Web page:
Scientific American, in a feature published June 27, details many of the mental health challenges facing the approximately two million troops who have fought in Afghanistan and Iraq since 2001.
During the past three years, more than 30,000 service members have been diagnosed annually with traumatic brain injury. Along with post traumatic stress disorder, mental health problems are causing an increased burden on the military’s health care system.
According to an award winning report from the RAND Corporation in 2008, more than 26 percent of returning soldiers may have mental health disabilities. As shown by research documenting veterans returning from Vietnam and previous wars, these numbers are likely to balloon.
“It is reasonable to expect a continuation of these brain and mental health trends, only multiplied by the anticipated dramatic uptick in returning troops,” the article stated. “On top of that, such issues also tend to crop up several months or even years after service members settle in, rather than directly after homecoming, as researchers learned following America’s wars in the late 20th century.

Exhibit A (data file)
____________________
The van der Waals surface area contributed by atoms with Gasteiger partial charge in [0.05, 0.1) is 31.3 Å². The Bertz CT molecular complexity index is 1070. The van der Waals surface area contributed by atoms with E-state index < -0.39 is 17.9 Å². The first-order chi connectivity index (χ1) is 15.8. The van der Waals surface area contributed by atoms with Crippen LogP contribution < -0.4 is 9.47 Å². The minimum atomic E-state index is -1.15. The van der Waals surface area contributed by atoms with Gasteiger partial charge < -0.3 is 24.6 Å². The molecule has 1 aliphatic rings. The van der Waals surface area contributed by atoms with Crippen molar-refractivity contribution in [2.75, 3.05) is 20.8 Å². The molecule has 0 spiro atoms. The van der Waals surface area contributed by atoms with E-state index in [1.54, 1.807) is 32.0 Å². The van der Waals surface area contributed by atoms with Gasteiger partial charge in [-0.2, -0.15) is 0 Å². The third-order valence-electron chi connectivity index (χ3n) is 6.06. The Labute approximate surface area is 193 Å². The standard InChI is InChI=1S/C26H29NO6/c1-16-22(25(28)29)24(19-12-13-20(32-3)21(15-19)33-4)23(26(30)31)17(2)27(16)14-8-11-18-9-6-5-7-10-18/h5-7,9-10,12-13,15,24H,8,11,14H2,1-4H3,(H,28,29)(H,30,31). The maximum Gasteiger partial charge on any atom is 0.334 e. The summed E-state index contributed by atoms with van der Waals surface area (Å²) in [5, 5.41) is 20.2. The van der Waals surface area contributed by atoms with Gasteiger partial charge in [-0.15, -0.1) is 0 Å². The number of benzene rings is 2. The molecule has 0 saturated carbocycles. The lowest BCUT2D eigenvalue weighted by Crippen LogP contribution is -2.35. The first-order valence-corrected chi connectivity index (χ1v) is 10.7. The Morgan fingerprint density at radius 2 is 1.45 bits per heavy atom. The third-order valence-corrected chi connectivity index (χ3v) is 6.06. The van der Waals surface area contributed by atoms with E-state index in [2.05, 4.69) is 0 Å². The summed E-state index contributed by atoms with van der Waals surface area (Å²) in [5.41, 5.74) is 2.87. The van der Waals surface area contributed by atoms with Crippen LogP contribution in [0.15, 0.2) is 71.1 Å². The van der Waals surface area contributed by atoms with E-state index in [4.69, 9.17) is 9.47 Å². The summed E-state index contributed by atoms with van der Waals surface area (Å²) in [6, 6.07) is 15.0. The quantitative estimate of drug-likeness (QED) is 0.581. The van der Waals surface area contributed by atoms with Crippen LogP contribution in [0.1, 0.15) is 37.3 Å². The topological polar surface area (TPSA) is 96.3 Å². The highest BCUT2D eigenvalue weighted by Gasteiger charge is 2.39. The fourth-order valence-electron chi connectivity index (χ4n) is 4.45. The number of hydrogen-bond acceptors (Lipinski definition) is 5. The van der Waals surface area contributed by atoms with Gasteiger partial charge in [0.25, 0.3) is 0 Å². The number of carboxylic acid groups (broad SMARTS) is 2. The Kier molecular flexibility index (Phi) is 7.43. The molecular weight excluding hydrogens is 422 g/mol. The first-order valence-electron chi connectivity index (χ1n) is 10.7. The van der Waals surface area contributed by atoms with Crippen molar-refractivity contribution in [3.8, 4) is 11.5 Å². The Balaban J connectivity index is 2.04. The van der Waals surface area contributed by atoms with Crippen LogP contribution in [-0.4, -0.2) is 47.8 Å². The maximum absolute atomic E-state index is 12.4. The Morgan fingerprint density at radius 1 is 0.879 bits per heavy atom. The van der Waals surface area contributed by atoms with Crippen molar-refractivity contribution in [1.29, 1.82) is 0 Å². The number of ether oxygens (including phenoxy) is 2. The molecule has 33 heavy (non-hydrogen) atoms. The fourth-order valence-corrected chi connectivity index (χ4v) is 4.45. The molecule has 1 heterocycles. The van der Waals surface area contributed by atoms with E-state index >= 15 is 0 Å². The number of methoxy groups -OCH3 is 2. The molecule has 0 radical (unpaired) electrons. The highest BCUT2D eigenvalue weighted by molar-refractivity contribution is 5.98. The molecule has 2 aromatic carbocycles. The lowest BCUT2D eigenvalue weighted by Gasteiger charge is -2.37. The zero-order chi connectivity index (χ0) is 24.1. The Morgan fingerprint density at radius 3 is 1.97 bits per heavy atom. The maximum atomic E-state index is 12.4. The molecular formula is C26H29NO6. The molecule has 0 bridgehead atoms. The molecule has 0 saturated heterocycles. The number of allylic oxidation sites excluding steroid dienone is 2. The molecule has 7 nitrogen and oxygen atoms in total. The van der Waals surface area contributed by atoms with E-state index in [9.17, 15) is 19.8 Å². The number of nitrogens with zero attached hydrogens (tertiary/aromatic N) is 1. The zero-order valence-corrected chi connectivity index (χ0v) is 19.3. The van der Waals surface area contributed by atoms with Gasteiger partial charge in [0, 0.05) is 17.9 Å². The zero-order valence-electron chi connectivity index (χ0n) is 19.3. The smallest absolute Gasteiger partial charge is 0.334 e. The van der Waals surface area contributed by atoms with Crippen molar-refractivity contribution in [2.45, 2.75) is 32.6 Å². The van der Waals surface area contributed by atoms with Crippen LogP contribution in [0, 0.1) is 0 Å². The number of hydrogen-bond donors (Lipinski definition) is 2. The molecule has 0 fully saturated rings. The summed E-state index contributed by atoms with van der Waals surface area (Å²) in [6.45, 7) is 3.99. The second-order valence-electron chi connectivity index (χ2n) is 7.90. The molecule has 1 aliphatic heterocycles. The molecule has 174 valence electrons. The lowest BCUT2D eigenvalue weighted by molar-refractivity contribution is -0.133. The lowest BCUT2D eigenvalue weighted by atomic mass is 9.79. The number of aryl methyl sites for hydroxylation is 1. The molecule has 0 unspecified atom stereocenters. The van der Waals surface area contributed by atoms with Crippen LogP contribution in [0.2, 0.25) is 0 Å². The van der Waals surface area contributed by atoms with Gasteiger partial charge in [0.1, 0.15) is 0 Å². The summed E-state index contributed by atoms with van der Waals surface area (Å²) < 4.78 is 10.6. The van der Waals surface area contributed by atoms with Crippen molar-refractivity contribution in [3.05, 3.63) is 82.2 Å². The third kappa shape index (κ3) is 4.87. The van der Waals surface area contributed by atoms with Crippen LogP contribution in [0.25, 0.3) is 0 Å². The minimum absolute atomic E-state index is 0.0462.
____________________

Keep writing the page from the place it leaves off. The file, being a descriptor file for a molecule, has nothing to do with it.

“A false honeymoon can deceive health care workers and family into a perception that all is well among members of the military reentering society stateside.”
The article coincided with the inaugural National PTSD Awareness Day.